Microparticles that mimic the behavior of the tuberculosis bacteria may one day hold the key to eradicating the disease, according to South Dakota State University assistant professor of pharmaceutical sciences Joshua Reineke.
He will collaborate with researchers from two South African universities to determine how to use the microparticles to treat TB through a five-year, $1.7 million National Institutes of Health R01 grant.
TB pathogens survive and replicate inside the same macrophages that are supposed to engulf and kill the invading bacteria, Reineke explained. To do this, the pathogens initiate a signaling pathway to prevent the macrophages from destroying them and to avoid detection by other immune system cells.
The researchers plan to load microparticles Reineke developed with drugs designed to activate the macrophages in which the TB bacteria hide. “We are treating the macrophages to help them be more efficient at clearing TB from the body,” he said.
For the NIH project, Reineke will work with associate professor Admire Dube of the University of Western Cape School of Pharmacy and professor Samantha Sampson at the DST/NRF Centre of Excellence in Biomedical Tuberculosis Research at Stellenbosch University, which leads the project. Dube’s research focuses on anti-TB nanoparticles, while Sampson uses TB models to evaluate the therapeutics’ effectiveness.
SDSU will receive $428,317 in funding for the project. Doctoral student Ailin Guo, who helped develop the microparticles using metal organic frameworks from Institute of Porous Materials in Paris, will work on the NIH project and Reineke is seeking another doctoral student to join the group.
First international RO1 grant
“This is one of three international collaborative grants funded under this NIH request for proposals. This is a significant accomplishment,” noted professor Om Perumal, head of SDSU’s Department of Pharmaceutical Sciences.
Reineke is the first College of Pharmacy and Allied Health Professions faculty member to receive an international collaborative RO1 grant. Two other faculty members have R01 grants involving collaborators within the United States. An RO1 grant allows the researchers to apply for a continuation award during the final year of the project.
“Receiving this type of grant is one of those big career goals and I am very excited about it,” Reineke said. Perumal added, “Overall, these RO1 collaborative grants signify the growing research program in pharmaceutical sciences.”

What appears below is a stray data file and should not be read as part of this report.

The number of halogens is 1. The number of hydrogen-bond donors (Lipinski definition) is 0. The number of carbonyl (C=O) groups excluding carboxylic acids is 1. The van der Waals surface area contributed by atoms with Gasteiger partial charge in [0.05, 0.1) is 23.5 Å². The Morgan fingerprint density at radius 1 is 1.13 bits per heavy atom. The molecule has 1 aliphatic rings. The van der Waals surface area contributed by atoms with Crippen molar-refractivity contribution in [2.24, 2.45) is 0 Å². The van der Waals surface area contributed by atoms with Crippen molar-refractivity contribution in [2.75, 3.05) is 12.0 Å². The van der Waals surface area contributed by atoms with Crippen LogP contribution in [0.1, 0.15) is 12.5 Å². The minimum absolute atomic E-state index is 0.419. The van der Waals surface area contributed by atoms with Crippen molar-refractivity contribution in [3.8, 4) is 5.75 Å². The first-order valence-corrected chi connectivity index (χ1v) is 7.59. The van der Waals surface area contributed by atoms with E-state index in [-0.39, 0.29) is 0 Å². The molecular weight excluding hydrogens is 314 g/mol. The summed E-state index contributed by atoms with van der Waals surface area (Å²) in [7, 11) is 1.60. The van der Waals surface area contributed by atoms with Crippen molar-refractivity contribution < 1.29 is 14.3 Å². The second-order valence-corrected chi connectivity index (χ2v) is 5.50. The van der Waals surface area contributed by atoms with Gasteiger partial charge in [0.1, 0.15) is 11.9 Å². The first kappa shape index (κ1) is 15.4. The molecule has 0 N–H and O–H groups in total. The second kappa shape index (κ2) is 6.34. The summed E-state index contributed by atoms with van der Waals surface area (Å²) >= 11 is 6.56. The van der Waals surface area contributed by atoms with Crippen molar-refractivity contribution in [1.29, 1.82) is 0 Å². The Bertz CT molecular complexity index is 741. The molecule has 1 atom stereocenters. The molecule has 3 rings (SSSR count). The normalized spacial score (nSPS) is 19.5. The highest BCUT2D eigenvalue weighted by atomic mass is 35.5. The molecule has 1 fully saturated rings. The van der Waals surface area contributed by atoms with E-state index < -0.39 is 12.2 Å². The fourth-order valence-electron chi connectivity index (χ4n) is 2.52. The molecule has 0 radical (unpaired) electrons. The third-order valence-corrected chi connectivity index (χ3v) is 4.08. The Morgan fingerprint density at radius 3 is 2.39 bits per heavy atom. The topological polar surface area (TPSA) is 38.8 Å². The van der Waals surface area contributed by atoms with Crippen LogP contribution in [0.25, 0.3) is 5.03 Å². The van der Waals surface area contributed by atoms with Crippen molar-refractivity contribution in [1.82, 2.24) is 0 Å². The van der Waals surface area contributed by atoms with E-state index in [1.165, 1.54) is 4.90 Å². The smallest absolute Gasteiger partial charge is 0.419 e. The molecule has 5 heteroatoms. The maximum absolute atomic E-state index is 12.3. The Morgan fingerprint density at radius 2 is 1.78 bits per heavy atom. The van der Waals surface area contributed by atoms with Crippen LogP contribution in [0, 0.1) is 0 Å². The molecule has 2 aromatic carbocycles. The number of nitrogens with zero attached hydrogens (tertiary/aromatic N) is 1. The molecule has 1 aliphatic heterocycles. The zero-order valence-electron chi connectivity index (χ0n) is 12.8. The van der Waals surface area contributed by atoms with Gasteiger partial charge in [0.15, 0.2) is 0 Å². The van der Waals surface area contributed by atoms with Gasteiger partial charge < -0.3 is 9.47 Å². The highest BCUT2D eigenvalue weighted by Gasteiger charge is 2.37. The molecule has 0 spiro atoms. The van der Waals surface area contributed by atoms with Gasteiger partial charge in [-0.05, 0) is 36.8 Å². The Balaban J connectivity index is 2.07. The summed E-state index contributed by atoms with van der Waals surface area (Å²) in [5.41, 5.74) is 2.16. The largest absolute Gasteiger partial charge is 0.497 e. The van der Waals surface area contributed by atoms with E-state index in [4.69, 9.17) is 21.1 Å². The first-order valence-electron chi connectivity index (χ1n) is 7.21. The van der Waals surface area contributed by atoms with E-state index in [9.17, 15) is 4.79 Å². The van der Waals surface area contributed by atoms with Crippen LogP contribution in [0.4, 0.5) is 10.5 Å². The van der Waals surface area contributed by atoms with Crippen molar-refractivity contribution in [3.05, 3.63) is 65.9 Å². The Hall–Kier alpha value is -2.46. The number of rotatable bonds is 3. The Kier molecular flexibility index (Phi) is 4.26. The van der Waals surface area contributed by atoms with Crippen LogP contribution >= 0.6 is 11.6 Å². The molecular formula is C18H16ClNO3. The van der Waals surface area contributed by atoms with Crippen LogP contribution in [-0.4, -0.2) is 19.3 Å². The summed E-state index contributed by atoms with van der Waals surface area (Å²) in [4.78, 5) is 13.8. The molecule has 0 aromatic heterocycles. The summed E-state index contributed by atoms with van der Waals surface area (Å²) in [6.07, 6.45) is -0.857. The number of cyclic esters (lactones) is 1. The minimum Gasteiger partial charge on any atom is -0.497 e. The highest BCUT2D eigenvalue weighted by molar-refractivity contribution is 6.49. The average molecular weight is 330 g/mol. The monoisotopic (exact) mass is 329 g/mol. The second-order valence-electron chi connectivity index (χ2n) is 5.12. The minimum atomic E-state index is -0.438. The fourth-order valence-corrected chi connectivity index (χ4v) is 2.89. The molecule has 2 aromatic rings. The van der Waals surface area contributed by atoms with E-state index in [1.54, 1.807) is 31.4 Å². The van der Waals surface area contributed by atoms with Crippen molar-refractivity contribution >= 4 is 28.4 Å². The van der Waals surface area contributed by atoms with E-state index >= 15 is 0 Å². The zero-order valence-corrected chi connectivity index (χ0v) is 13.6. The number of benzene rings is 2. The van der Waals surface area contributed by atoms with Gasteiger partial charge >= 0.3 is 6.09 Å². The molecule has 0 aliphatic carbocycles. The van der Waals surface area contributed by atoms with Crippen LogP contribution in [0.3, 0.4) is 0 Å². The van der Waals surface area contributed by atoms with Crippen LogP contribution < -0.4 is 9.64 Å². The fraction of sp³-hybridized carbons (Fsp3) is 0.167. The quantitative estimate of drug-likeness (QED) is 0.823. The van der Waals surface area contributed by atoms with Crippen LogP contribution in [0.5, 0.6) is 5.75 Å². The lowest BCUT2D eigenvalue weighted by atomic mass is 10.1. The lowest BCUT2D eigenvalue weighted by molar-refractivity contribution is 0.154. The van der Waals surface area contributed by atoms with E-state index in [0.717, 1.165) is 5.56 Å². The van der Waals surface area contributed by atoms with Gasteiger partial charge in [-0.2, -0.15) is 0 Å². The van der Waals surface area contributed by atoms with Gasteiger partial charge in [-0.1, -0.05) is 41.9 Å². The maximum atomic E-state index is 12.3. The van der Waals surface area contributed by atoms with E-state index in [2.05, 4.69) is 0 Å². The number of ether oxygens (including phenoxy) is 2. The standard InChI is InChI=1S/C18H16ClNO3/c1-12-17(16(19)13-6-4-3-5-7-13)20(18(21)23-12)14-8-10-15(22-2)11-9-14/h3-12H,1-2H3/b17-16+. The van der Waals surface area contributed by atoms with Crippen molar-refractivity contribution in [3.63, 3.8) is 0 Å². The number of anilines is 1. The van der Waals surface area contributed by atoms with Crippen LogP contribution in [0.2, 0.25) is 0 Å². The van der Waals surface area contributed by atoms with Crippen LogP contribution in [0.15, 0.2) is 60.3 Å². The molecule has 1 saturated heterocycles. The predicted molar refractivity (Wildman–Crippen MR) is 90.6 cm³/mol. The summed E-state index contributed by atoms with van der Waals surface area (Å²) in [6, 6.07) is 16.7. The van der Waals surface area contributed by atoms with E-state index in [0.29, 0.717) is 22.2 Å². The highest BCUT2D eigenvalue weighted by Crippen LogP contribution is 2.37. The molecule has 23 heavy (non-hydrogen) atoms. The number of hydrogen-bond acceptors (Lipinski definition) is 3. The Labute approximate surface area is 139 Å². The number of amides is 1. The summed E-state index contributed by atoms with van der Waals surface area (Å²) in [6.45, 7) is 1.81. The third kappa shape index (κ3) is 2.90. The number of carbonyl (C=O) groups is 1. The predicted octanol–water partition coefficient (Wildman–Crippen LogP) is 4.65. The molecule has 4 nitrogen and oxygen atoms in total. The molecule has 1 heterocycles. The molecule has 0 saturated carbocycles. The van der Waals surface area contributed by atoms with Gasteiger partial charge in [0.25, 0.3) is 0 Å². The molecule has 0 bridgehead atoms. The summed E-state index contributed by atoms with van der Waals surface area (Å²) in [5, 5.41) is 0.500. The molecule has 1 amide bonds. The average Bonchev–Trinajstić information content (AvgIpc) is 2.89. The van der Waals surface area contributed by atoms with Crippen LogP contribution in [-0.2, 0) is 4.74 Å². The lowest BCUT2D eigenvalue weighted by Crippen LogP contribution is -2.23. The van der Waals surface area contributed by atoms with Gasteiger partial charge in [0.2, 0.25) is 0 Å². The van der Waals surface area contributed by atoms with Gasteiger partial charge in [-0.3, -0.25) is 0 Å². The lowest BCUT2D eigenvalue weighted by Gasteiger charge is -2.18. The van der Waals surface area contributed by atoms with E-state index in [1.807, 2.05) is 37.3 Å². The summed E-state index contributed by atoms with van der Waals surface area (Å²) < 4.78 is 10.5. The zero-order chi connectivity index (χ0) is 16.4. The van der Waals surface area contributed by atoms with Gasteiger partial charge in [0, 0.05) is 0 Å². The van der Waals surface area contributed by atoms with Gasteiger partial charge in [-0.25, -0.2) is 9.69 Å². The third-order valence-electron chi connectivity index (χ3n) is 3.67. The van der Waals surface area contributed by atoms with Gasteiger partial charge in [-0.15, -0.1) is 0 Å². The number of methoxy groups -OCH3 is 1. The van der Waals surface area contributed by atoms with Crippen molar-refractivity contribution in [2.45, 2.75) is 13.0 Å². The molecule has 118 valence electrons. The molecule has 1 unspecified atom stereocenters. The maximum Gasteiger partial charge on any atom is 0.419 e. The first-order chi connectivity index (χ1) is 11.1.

“This is a really good example of a collaborative effort in which a lot of individuals helped make this happen,” Reineke said, acknowledging state, university and departmental support for his tuberculosis research. “Ailin deserves a lot of credit. She has added some creative aspects that have taken the project to another level.”
Tackling a worldwide problem
More than 9,000 new TB cases were reported among Americans in 2018, according to the Centers for Disease Control and Prevention. The South Dakota Department of Health recorded 12 new cases of TB that same year.
“Although TB is a serious disease, it is treatable,” Reineke explained. Because the treatment protocol is complex and lengthy, poor patient medication adherence has resulted in the development of multidrug-resistant tuberculosis.
In addition, approximately 90% of those affected by TB have the latent form, Reineke said. Those with latent TB are not sick and cannot transmit the disease, but they have a 5 to 15% lifetime risk of developing the disease.
Because the drug-loaded microparticles will trigger the immune system’s TB-fighting capabilities, he anticipates the therapeutics will work on drug-resistant and latent TB. Sampson at the Stellenbosch University’s Biomedical Tuberculosis Research Center “is enabling us to test our therapeutics in these unique disease sets,” Reineke said.
“If we can treat latent TB prophylactically, we can potentially reach the long-term goal of eradicating TB,” he pointed out. “That’s what’s really exciting and why NIH had an interest in our project.”